Scottish Gaelic is a wonderful language that will hopefully withstand the test of time and be taught properly in Scotland. If you ever visit the Scottish Isles, particularly the Isle of Skye, Uist, Harris, or Oban, be sure to try out some of these phrases!

Questions & Answers

  • How would you translate "Life is too short?" into Scottish Gaelic?

    Life is too short is “ tha beatha ro ghoirid.” “Beatha” is “life” and “ghoirid” is “short.” “Ro” is “too,” so for example “ha e ro fhuar” is “it’s too cold.”

  • How would you say “Would you like a pint of lager?” in Scottish Gaelic?

    It’s “am bu mhath leat peant de lager?”

© 2019 Poppy


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    • poppyr profile imageAUTHOR


      12 months ago from Enoshima, Japan

      Hi, Linda! I heard that there are also people in Canada who know some Scottish Gaelic. I imagine Welsh is super difficult, too.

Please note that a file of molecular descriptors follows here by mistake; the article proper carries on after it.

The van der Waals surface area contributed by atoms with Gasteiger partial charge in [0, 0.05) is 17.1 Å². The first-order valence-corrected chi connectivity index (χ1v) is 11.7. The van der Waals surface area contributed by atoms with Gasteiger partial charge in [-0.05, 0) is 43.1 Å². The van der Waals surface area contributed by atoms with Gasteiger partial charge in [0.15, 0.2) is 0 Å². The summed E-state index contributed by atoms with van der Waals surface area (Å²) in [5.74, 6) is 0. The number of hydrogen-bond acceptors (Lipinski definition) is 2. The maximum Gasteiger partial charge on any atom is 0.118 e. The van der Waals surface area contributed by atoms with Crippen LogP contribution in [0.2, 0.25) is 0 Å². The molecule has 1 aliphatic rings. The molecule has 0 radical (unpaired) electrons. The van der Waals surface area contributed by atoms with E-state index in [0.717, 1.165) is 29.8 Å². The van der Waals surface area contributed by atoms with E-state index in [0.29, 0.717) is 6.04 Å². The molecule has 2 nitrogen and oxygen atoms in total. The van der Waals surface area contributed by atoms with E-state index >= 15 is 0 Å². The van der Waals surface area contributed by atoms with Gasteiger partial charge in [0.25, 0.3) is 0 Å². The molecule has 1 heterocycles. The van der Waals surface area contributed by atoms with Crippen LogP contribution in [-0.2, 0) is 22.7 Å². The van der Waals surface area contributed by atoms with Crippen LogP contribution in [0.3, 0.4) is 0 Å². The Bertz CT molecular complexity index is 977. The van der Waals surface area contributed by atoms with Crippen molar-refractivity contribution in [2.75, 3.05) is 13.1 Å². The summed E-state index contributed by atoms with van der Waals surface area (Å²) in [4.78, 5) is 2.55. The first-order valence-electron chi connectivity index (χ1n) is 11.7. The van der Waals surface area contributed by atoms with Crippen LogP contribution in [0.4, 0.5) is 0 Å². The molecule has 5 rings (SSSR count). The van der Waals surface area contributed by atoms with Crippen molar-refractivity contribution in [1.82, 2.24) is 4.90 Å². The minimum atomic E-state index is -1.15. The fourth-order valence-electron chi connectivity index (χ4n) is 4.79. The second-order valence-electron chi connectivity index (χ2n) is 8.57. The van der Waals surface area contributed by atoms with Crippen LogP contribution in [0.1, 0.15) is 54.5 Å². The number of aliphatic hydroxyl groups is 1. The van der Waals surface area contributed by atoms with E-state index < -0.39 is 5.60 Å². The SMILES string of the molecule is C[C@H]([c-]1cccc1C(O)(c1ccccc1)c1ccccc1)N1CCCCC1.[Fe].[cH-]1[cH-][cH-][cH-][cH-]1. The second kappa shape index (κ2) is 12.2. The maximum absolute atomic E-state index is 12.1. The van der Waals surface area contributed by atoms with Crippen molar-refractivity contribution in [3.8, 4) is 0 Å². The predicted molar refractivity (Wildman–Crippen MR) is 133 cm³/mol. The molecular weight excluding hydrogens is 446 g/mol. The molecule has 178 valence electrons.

• poppyr profile imageAUTHOR


      12 months ago from Enoshima, Japan

      Hi, Luke! Thank you so much for your comment! I'm glad you enjoyed the article.

    • poppyr profile imageAUTHOR


      12 months ago from Enoshima, Japan

      Hi, Liz! Especially as Gaelic isn't pronounced anything we'd expect! The pronunciation guide isn't perfect, but I got it as close to possible. Thank you for your comment.

    • AliciaC profile image

      Linda Crampton 

      12 months ago from British Columbia, Canada

      Thank you very much for sharing the phrases. The pronunciation is especially useful. I'm trying to improve my knowledge of Welsh at the moment, but if I wasn't doing that I'd love to study Scottish Gaelic.

    • Lukestclair profile image

      Luke St Clair 

      12 months ago from Irving, Tx

      This is so cool! Great article and very informative.

    • Eurofile profile image

      Liz Westwood 

      12 months ago from UK

      I am pleased you have included a pronunciation guide. I struggle to translate the written words to speech so this is helpful.